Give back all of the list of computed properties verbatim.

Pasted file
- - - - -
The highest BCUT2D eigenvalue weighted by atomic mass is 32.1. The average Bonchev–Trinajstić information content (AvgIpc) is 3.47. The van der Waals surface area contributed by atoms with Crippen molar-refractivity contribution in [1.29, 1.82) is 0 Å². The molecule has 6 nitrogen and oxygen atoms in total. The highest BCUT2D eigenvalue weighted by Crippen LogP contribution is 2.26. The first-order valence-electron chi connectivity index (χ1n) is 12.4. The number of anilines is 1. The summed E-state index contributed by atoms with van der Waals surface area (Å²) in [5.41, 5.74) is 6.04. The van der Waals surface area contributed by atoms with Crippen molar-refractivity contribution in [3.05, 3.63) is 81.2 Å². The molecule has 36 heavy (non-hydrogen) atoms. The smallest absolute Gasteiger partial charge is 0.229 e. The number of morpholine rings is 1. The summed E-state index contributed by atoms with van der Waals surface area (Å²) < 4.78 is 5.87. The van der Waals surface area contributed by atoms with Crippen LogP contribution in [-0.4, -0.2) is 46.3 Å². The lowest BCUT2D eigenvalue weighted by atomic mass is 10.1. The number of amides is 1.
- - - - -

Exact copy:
The highest BCUT2D eigenvalue weighted by atomic mass is 32.1. The average Bonchev–Trinajstić information content (AvgIpc) is 3.47. The van der Waals surface area contributed by atoms with Crippen molar-refractivity contribution in [1.29, 1.82) is 0 Å². The molecule has 6 nitrogen and oxygen atoms in total. The highest BCUT2D eigenvalue weighted by Crippen LogP contribution is 2.26. The first-order valence-electron chi connectivity index (χ1n) is 12.4. The number of anilines is 1. The summed E-state index contributed by atoms with van der Waals surface area (Å²) in [5.41, 5.74) is 6.04. The van der Waals surface area contributed by atoms with Crippen molar-refractivity contribution in [3.05, 3.63) is 81.2 Å². The molecule has 36 heavy (non-hydrogen) atoms. The smallest absolute Gasteiger partial charge is 0.229 e. The number of morpholine rings is 1. The summed E-state index contributed by atoms with van der Waals surface area (Å²) < 4.78 is 5.87. The van der Waals surface area contributed by atoms with Crippen LogP contribution in [-0.4, -0.2) is 46.3 Å². The lowest BCUT2D eigenvalue weighted by atomic mass is 10.1. The number of amides is 1.